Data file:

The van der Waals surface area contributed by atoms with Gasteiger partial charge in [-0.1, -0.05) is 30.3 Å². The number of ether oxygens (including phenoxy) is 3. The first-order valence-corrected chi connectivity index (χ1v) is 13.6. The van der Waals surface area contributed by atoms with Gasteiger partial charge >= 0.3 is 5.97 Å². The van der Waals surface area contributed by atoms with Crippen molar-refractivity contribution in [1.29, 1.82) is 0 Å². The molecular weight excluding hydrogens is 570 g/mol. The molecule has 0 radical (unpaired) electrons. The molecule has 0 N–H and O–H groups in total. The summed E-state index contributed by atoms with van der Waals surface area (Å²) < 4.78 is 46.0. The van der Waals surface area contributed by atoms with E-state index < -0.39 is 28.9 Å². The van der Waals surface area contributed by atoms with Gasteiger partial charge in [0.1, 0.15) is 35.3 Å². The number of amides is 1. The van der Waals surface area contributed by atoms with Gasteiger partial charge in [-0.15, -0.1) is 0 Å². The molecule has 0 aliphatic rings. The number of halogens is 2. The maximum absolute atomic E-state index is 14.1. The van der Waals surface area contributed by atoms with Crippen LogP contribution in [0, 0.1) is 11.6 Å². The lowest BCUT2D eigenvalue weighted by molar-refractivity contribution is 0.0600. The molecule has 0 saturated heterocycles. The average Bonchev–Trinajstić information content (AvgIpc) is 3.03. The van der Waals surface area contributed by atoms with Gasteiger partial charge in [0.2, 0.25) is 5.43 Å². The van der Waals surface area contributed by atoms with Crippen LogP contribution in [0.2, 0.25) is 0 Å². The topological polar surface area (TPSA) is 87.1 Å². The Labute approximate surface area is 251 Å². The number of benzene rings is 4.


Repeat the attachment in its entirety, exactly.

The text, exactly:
The van der Waals surface area contributed by atoms with Gasteiger partial charge in [-0.1, -0.05) is 30.3 Å². The number of ether oxygens (including phenoxy) is 3. The first-order valence-corrected chi connectivity index (χ1v) is 13.6. The van der Waals surface area contributed by atoms with Gasteiger partial charge >= 0.3 is 5.97 Å². The van der Waals surface area contributed by atoms with Crippen molar-refractivity contribution in [1.29, 1.82) is 0 Å². The molecular weight excluding hydrogens is 570 g/mol. The molecule has 0 radical (unpaired) electrons. The molecule has 0 N–H and O–H groups in total. The summed E-state index contributed by atoms with van der Waals surface area (Å²) < 4.78 is 46.0. The van der Waals surface area contributed by atoms with E-state index < -0.39 is 28.9 Å². The van der Waals surface area contributed by atoms with Gasteiger partial charge in [0.1, 0.15) is 35.3 Å². The number of amides is 1. The van der Waals surface area contributed by atoms with Gasteiger partial charge in [-0.15, -0.1) is 0 Å². The molecule has 0 aliphatic rings. The number of halogens is 2. The maximum absolute atomic E-state index is 14.1. The van der Waals surface area contributed by atoms with Crippen LogP contribution in [0, 0.1) is 11.6 Å². The lowest BCUT2D eigenvalue weighted by molar-refractivity contribution is 0.0600. The molecule has 0 saturated heterocycles. The average Bonchev–Trinajstić information content (AvgIpc) is 3.03. The van der Waals surface area contributed by atoms with Gasteiger partial charge in [0.2, 0.25) is 5.43 Å². The van der Waals surface area contributed by atoms with Crippen LogP contribution in [0.2, 0.25) is 0 Å². The topological polar surface area (TPSA) is 87.1 Å². The Labute approximate surface area is 251 Å². The number of benzene rings is 4.